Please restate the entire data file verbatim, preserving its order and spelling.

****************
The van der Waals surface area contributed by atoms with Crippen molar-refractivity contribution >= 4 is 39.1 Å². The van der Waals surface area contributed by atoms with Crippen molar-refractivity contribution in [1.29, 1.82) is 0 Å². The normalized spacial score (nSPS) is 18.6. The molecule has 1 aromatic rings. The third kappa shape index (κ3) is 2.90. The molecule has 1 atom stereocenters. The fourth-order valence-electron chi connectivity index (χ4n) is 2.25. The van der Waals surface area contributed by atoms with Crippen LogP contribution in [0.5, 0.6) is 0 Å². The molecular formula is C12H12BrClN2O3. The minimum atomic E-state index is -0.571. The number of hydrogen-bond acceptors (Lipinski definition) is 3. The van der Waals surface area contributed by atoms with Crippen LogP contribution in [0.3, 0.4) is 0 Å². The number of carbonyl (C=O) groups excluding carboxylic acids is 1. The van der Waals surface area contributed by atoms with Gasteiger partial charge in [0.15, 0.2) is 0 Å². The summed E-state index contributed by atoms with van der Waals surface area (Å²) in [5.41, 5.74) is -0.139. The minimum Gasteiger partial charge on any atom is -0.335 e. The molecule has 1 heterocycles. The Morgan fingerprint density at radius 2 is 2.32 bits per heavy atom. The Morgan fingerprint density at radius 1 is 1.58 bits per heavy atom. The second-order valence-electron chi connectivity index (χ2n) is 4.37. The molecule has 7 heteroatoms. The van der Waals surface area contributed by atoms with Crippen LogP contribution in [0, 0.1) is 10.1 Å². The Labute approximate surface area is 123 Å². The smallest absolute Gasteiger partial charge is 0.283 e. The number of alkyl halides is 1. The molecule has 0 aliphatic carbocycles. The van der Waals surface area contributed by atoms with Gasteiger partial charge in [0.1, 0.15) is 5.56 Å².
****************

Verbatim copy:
The van der Waals surface area contributed by atoms with Crippen molar-refractivity contribution >= 4 is 39.1 Å². The van der Waals surface area contributed by atoms with Crippen molar-refractivity contribution in [1.29, 1.82) is 0 Å². The normalized spacial score (nSPS) is 18.6. The molecule has 1 aromatic rings. The third kappa shape index (κ3) is 2.90. The molecule has 1 atom stereocenters. The fourth-order valence-electron chi connectivity index (χ4n) is 2.25. The van der Waals surface area contributed by atoms with Crippen LogP contribution in [0.5, 0.6) is 0 Å². The molecular formula is C12H12BrClN2O3. The minimum atomic E-state index is -0.571. The number of hydrogen-bond acceptors (Lipinski definition) is 3. The van der Waals surface area contributed by atoms with Crippen LogP contribution in [0.3, 0.4) is 0 Å². The number of carbonyl (C=O) groups excluding carboxylic acids is 1. The van der Waals surface area contributed by atoms with Gasteiger partial charge in [0.15, 0.2) is 0 Å². The summed E-state index contributed by atoms with van der Waals surface area (Å²) in [5.41, 5.74) is -0.139. The minimum Gasteiger partial charge on any atom is -0.335 e. The molecule has 1 heterocycles. The Morgan fingerprint density at radius 2 is 2.32 bits per heavy atom. The Morgan fingerprint density at radius 1 is 1.58 bits per heavy atom. The second-order valence-electron chi connectivity index (χ2n) is 4.37. The molecule has 7 heteroatoms. The van der Waals surface area contributed by atoms with Crippen LogP contribution in [0, 0.1) is 10.1 Å². The Labute approximate surface area is 123 Å². The smallest absolute Gasteiger partial charge is 0.283 e. The number of alkyl halides is 1. The molecule has 0 aliphatic carbocycles. The van der Waals surface area contributed by atoms with Gasteiger partial charge in [0.1, 0.15) is 5.56 Å².